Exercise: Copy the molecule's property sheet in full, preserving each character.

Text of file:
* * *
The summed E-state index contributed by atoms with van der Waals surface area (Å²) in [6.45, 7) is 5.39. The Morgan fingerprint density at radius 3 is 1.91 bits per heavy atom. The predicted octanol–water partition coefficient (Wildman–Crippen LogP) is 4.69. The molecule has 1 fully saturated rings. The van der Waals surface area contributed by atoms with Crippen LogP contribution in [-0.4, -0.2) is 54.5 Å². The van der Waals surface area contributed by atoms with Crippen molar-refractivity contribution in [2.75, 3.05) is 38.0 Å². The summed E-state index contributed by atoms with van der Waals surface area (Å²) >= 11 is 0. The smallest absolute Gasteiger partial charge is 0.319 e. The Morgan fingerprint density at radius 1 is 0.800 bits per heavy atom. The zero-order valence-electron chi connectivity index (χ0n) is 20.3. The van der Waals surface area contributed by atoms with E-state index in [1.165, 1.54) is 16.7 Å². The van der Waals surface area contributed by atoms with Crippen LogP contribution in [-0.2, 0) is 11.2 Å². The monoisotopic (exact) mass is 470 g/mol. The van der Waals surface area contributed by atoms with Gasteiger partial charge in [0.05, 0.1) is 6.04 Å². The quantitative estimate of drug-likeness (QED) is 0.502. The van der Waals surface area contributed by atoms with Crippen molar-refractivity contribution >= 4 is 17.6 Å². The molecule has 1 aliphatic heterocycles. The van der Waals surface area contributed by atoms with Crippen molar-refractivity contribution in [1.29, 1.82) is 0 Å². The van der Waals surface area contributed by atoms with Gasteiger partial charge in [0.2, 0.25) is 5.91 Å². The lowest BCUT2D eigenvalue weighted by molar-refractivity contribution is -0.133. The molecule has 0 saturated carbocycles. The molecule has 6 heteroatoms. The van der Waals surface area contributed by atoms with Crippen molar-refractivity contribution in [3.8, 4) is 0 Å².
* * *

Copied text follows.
The summed E-state index contributed by atoms with van der Waals surface area (Å²) in [6.45, 7) is 5.39. The Morgan fingerprint density at radius 3 is 1.91 bits per heavy atom. The predicted octanol–water partition coefficient (Wildman–Crippen LogP) is 4.69. The molecule has 1 fully saturated rings. The van der Waals surface area contributed by atoms with Crippen LogP contribution in [-0.4, -0.2) is 54.5 Å². The van der Waals surface area contributed by atoms with Crippen molar-refractivity contribution in [2.75, 3.05) is 38.0 Å². The summed E-state index contributed by atoms with van der Waals surface area (Å²) >= 11 is 0. The smallest absolute Gasteiger partial charge is 0.319 e. The Morgan fingerprint density at radius 1 is 0.800 bits per heavy atom. The zero-order valence-electron chi connectivity index (χ0n) is 20.3. The van der Waals surface area contributed by atoms with E-state index in [1.165, 1.54) is 16.7 Å². The van der Waals surface area contributed by atoms with Crippen LogP contribution in [-0.2, 0) is 11.2 Å². The monoisotopic (exact) mass is 470 g/mol. The van der Waals surface area contributed by atoms with Gasteiger partial charge in [0.05, 0.1) is 6.04 Å². The quantitative estimate of drug-likeness (QED) is 0.502. The van der Waals surface area contributed by atoms with Crippen molar-refractivity contribution >= 4 is 17.6 Å². The molecule has 1 aliphatic heterocycles. The van der Waals surface area contributed by atoms with Crippen molar-refractivity contribution in [1.29, 1.82) is 0 Å². The van der Waals surface area contributed by atoms with Gasteiger partial charge in [0.2, 0.25) is 5.91 Å². The lowest BCUT2D eigenvalue weighted by molar-refractivity contribution is -0.133. The molecule has 0 saturated carbocycles. The molecule has 6 heteroatoms. The van der Waals surface area contributed by atoms with Crippen molar-refractivity contribution in [3.8, 4) is 0 Å².